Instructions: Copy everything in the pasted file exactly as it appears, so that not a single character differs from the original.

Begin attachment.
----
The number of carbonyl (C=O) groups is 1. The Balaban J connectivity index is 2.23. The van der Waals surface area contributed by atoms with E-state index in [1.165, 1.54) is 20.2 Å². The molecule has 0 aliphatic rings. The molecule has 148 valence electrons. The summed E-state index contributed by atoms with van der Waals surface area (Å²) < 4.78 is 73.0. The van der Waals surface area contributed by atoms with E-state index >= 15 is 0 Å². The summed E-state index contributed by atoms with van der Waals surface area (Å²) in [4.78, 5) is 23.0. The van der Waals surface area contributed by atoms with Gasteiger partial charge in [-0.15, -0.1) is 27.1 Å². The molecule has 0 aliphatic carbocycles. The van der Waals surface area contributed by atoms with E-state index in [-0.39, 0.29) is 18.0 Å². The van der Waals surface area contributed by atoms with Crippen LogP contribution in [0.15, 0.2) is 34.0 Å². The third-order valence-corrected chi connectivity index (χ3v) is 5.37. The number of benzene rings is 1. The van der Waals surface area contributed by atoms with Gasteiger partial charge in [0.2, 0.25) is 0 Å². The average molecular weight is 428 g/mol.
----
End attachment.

The number of carbonyl (C=O) groups is 1. The Balaban J connectivity index is 2.23. The van der Waals surface area contributed by atoms with E-state index in [1.165, 1.54) is 20.2 Å². The molecule has 0 aliphatic rings. The molecule has 148 valence electrons. The summed E-state index contributed by atoms with van der Waals surface area (Å²) < 4.78 is 73.0. The van der Waals surface area contributed by atoms with E-state index >= 15 is 0 Å². The summed E-state index contributed by atoms with van der Waals surface area (Å²) in [4.78, 5) is 23.0. The van der Waals surface area contributed by atoms with Gasteiger partial charge in [-0.15, -0.1) is 27.1 Å². The molecule has 0 aliphatic carbocycles. The van der Waals surface area contributed by atoms with E-state index in [-0.39, 0.29) is 18.0 Å². The van der Waals surface area contributed by atoms with Crippen LogP contribution in [0.15, 0.2) is 34.0 Å². The third-order valence-corrected chi connectivity index (χ3v) is 5.37. The number of benzene rings is 1. The van der Waals surface area contributed by atoms with Gasteiger partial charge in [0.2, 0.25) is 0 Å². The average molecular weight is 428 g/mol.